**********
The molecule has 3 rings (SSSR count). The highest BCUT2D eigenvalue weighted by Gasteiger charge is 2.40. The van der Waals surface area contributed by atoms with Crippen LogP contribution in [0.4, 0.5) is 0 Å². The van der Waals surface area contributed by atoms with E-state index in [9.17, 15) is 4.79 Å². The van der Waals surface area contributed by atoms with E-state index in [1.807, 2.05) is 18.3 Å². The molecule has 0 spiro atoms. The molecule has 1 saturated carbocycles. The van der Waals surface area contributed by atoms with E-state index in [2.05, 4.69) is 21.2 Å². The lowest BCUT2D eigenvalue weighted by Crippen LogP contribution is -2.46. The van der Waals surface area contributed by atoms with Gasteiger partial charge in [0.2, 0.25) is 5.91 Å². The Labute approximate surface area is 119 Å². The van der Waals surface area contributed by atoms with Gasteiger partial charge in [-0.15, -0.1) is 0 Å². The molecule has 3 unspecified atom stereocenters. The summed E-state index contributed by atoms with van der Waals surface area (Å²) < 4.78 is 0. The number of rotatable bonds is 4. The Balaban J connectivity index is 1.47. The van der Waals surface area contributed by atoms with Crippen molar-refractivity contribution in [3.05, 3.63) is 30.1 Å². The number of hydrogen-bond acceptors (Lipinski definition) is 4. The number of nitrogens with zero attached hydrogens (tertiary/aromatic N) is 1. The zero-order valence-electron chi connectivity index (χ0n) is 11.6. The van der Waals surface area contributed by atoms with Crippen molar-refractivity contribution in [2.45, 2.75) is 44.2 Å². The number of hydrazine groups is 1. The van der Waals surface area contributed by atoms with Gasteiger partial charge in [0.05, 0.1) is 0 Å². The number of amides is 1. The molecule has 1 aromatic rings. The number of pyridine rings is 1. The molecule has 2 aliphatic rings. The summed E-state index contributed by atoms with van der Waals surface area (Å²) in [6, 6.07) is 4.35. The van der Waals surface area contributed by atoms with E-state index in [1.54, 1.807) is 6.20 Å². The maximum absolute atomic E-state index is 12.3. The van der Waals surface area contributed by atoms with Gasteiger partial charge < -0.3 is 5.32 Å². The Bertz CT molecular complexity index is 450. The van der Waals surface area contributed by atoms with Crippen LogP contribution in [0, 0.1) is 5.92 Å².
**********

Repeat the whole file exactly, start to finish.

The molecule has 3 rings (SSSR count). The highest BCUT2D eigenvalue weighted by Gasteiger charge is 2.40. The van der Waals surface area contributed by atoms with Crippen LogP contribution in [0.4, 0.5) is 0 Å². The van der Waals surface area contributed by atoms with E-state index in [9.17, 15) is 4.79 Å². The van der Waals surface area contributed by atoms with E-state index in [1.807, 2.05) is 18.3 Å². The molecule has 0 spiro atoms. The molecule has 1 saturated carbocycles. The van der Waals surface area contributed by atoms with E-state index in [2.05, 4.69) is 21.2 Å². The lowest BCUT2D eigenvalue weighted by Crippen LogP contribution is -2.46. The van der Waals surface area contributed by atoms with Gasteiger partial charge in [0.2, 0.25) is 5.91 Å². The Labute approximate surface area is 119 Å². The van der Waals surface area contributed by atoms with Gasteiger partial charge in [-0.15, -0.1) is 0 Å². The molecule has 3 unspecified atom stereocenters. The summed E-state index contributed by atoms with van der Waals surface area (Å²) < 4.78 is 0. The number of rotatable bonds is 4. The Balaban J connectivity index is 1.47. The van der Waals surface area contributed by atoms with Crippen molar-refractivity contribution in [3.05, 3.63) is 30.1 Å². The number of hydrogen-bond acceptors (Lipinski definition) is 4. The number of nitrogens with zero attached hydrogens (tertiary/aromatic N) is 1. The zero-order valence-electron chi connectivity index (χ0n) is 11.6. The van der Waals surface area contributed by atoms with Crippen molar-refractivity contribution in [2.45, 2.75) is 44.2 Å². The number of hydrazine groups is 1. The van der Waals surface area contributed by atoms with Gasteiger partial charge in [0.05, 0.1) is 0 Å². The number of amides is 1. The molecule has 1 aromatic rings. The number of pyridine rings is 1. The molecule has 2 aliphatic rings. The summed E-state index contributed by atoms with van der Waals surface area (Å²) in [6, 6.07) is 4.35. The van der Waals surface area contributed by atoms with E-state index in [1.54, 1.807) is 6.20 Å². The maximum absolute atomic E-state index is 12.3. The van der Waals surface area contributed by atoms with Gasteiger partial charge < -0.3 is 5.32 Å². The Bertz CT molecular complexity index is 450. The van der Waals surface area contributed by atoms with Crippen LogP contribution in [0, 0.1) is 5.92 Å².